If you prefer classically contoured shoes and haven't found a just-right fit, Lake may be the brand you seek. Lake was founded by a couple of industry guys who believed that the connection between the rider and the pedal was both fundamental to performance and largely downplayed.
Lake understands that you can get a good shoe from a number of brands, so they staked their claim on quality construction and achieving a perfect fit. To that end, Lake are famous for offering a crazy range of half-sizes and widths, and their shoes are made on an equally wide variety of lasts (forms that mimic the shape of the foot), which are regularly updated to conform to our changing anatomies.
MX 322 Details
• Use: XC Racing/Trail
• Natural/synthetic Helcor upper, carbon-reinforced heel-cup, carbon sole
• Aggressive tacky rubber outsole
• Heat-moldable heel cup
• Rear-biased cleat slots
• Sizes: 39 to 46 in half sizes, 47, 48 & 50 (regular, wide & X-wide)
• Weight: 740g (size 42 no cleats)
• Colors: Black/silver, Blue urban (Black/yellow reviewed discontinued)
• MSRP: $429.99 USD
• Contact: Lake Cycling
Lake's MX 332 is one of their most expensive off-road offerings. Its MSRP tops $400 USD and it is designated as a racing shoe. To that end, the 332 is built on a slightly narrower last than the brand's sport shoes, but that doesn't mean you'll have to cram your foot into it like technical rock climbing footwear. The MX is carefully profiled to conform to the shape of your foot from toe to heel.
"Get that right," says Lake's Liam Walsh, "and you don't need to crank down the laces to prevent your foot from moving around while you pedal. Your toes won't go to sleep on long rides and you won't get heel movement."
Getting the Fit Right
I was a good candidate, it seems, for a custom fit. Technically, I should be riding a size 42, but I've been sizing up to a 42.5 in order to keep my toes from taking a beating in the rough. Walsh did some measuring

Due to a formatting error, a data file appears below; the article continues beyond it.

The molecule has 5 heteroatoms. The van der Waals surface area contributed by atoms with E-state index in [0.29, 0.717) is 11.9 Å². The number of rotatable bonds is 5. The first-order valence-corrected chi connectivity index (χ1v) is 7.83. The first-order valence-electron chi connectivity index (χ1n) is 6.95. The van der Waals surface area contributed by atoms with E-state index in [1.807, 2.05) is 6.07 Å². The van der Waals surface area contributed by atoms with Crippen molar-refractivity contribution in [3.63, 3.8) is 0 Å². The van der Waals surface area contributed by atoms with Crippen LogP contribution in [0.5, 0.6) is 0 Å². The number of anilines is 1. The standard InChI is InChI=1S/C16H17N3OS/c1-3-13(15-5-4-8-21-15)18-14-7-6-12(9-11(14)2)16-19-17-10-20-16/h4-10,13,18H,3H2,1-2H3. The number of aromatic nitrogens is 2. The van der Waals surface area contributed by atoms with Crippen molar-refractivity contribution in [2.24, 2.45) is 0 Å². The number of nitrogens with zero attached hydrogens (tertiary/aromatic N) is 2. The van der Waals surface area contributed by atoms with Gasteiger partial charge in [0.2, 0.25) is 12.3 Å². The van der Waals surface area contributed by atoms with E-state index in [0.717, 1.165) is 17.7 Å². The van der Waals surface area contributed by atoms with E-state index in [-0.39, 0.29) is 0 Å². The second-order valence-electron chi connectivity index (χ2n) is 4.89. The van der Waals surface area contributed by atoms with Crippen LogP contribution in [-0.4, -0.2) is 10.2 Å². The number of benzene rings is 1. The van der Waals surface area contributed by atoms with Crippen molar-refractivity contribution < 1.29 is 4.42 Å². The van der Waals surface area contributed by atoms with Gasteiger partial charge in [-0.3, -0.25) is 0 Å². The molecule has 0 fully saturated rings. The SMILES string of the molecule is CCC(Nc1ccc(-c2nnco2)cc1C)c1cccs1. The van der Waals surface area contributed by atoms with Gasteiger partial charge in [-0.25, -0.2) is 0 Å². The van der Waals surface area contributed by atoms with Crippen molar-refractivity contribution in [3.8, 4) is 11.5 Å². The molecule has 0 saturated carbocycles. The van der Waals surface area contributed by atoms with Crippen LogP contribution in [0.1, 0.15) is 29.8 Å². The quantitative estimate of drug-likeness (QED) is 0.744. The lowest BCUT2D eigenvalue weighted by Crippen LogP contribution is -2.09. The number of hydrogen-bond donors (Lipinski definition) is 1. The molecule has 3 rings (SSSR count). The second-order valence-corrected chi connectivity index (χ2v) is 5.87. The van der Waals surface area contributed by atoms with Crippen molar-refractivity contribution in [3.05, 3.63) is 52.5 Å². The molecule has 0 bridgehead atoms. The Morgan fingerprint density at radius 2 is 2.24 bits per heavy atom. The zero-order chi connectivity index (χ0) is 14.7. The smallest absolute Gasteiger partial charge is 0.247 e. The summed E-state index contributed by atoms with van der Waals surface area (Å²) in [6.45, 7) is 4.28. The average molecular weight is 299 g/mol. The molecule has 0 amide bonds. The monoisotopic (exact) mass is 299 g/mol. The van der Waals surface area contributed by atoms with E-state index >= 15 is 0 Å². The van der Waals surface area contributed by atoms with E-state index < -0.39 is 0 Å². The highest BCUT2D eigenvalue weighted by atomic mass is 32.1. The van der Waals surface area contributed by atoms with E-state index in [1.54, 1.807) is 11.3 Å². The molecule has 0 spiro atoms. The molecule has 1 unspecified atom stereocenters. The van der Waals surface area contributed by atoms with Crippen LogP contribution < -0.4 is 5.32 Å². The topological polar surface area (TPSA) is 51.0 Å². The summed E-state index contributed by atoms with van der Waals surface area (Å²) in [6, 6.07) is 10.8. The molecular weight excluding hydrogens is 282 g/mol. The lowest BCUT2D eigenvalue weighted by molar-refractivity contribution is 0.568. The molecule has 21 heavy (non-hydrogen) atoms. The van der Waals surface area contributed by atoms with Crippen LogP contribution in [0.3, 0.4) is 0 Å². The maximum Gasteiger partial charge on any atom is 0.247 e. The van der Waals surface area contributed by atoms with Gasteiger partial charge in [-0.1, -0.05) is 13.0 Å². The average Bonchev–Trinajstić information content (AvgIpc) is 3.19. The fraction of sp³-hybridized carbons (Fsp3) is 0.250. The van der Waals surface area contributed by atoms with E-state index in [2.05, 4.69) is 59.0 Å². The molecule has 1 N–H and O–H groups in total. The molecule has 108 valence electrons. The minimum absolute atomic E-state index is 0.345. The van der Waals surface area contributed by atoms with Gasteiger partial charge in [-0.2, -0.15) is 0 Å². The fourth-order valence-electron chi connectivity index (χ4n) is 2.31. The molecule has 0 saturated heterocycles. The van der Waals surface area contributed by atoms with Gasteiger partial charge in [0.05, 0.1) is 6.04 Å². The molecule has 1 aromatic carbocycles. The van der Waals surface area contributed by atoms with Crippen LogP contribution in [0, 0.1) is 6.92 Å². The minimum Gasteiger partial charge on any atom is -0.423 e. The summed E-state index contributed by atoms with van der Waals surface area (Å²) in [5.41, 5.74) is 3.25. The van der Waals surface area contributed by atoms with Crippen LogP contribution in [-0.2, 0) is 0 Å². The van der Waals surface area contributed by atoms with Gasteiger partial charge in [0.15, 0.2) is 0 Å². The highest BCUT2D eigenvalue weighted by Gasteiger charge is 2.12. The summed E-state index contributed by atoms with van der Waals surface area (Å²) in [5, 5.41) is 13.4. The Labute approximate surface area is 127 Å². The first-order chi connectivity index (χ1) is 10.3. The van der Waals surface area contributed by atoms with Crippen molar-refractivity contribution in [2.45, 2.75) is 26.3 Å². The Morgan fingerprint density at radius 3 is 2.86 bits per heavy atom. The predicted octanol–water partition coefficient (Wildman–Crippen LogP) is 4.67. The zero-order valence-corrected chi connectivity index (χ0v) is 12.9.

and recommended that I try a wider shoe and suggested I return to size 42. The narrower shoe, he said, moved my feet forward, away from the heel cup and crowded my toes towards the front.
The difference was readily apparent. I needed much less tension on the laces than I was used to - and I reduced it further during the review period. The MX 332 features a pair of Boa lacing systems, which look a little futuristic for my taste, but admittedly, they provide more accurate and even tension than conventional shoe laces. The bottom line, however, was that my toes didn't get beat up and my heels remained snugly in the back of the shoes. No mid-ride adjustments - check. Comfortable fit - check.Construction Features
Lake's MX 332 uses a combination of synthetic and natural leather upper (called Helcor), sewn in an asymmetric pattern that eliminates pressure points. The toe is reinforced, so you won't feel the brunt of rock strikes, and the tongue is padded. As mentioned, Lake uses a twin BOA lacing system with a simple pop-up release. Ventilation holes throughout the upper help ward off heat, and its carbon fiber heel cup can be custom contoured by heating it at home to ensure the most direct power transfer. A removable insole affords some padding from its contoured carbon fiber sole.